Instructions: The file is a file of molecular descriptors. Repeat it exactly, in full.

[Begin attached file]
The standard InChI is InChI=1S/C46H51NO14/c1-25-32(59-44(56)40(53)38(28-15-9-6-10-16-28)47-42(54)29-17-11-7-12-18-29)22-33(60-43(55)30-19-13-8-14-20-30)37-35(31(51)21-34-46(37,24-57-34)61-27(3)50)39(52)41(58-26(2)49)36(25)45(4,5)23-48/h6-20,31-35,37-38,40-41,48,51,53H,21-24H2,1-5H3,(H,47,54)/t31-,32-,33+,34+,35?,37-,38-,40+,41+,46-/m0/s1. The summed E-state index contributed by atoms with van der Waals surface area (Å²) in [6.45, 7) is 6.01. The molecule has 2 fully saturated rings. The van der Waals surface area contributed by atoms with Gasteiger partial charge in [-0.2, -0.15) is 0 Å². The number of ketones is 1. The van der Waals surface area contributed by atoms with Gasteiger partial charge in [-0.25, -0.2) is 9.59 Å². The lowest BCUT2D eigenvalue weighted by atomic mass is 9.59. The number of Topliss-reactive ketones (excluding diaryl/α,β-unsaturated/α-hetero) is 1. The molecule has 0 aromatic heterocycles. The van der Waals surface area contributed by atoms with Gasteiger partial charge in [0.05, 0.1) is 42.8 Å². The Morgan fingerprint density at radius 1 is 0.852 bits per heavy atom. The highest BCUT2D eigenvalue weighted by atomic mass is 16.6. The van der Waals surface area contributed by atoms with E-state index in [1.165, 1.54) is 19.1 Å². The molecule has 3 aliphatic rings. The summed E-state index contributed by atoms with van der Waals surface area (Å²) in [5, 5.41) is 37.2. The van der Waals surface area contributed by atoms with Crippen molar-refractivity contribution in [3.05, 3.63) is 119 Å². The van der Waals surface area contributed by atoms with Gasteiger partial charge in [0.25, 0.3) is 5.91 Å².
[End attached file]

The standard InChI is InChI=1S/C46H51NO14/c1-25-32(59-44(56)40(53)38(28-15-9-6-10-16-28)47-42(54)29-17-11-7-12-18-29)22-33(60-43(55)30-19-13-8-14-20-30)37-35(31(51)21-34-46(37,24-57-34)61-27(3)50)39(52)41(58-26(2)49)36(25)45(4,5)23-48/h6-20,31-35,37-38,40-41,48,51,53H,21-24H2,1-5H3,(H,47,54)/t31-,32-,33+,34+,35?,37-,38-,40+,41+,46-/m0/s1. The summed E-state index contributed by atoms with van der Waals surface area (Å²) in [6.45, 7) is 6.01. The molecule has 2 fully saturated rings. The van der Waals surface area contributed by atoms with Gasteiger partial charge in [-0.2, -0.15) is 0 Å². The number of ketones is 1. The van der Waals surface area contributed by atoms with Gasteiger partial charge in [-0.25, -0.2) is 9.59 Å². The lowest BCUT2D eigenvalue weighted by atomic mass is 9.59. The number of Topliss-reactive ketones (excluding diaryl/α,β-unsaturated/α-hetero) is 1. The molecule has 0 aromatic heterocycles. The van der Waals surface area contributed by atoms with Gasteiger partial charge in [0.05, 0.1) is 42.8 Å². The Morgan fingerprint density at radius 1 is 0.852 bits per heavy atom. The highest BCUT2D eigenvalue weighted by atomic mass is 16.6. The van der Waals surface area contributed by atoms with E-state index in [1.165, 1.54) is 19.1 Å². The molecule has 3 aliphatic rings. The summed E-state index contributed by atoms with van der Waals surface area (Å²) in [5, 5.41) is 37.2. The van der Waals surface area contributed by atoms with Crippen molar-refractivity contribution in [3.05, 3.63) is 119 Å². The van der Waals surface area contributed by atoms with Gasteiger partial charge in [0.25, 0.3) is 5.91 Å².